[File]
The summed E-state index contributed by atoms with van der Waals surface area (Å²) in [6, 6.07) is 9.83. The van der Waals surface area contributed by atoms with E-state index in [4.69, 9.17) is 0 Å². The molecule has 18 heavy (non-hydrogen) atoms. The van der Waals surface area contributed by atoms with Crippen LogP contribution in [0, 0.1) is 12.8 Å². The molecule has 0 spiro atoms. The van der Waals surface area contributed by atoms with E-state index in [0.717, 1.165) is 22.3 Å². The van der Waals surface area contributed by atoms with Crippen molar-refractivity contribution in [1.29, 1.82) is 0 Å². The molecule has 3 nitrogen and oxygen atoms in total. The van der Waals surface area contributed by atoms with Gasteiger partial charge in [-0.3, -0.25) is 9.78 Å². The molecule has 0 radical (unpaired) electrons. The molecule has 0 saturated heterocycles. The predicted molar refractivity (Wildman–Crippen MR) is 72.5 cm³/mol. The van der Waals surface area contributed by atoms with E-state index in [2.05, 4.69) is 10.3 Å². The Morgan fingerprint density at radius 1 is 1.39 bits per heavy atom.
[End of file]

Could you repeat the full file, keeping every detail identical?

The summed E-state index contributed by atoms with van der Waals surface area (Å²) in [6, 6.07) is 9.83. The van der Waals surface area contributed by atoms with E-state index in [4.69, 9.17) is 0 Å². The molecule has 18 heavy (non-hydrogen) atoms. The van der Waals surface area contributed by atoms with Crippen LogP contribution in [0, 0.1) is 12.8 Å². The molecule has 0 spiro atoms. The van der Waals surface area contributed by atoms with E-state index in [0.717, 1.165) is 22.3 Å². The van der Waals surface area contributed by atoms with Crippen molar-refractivity contribution in [1.29, 1.82) is 0 Å². The molecule has 3 nitrogen and oxygen atoms in total. The van der Waals surface area contributed by atoms with Gasteiger partial charge in [-0.3, -0.25) is 9.78 Å². The molecule has 0 radical (unpaired) electrons. The molecule has 0 saturated heterocycles. The predicted molar refractivity (Wildman–Crippen MR) is 72.5 cm³/mol. The van der Waals surface area contributed by atoms with E-state index in [2.05, 4.69) is 10.3 Å². The Morgan fingerprint density at radius 1 is 1.39 bits per heavy atom.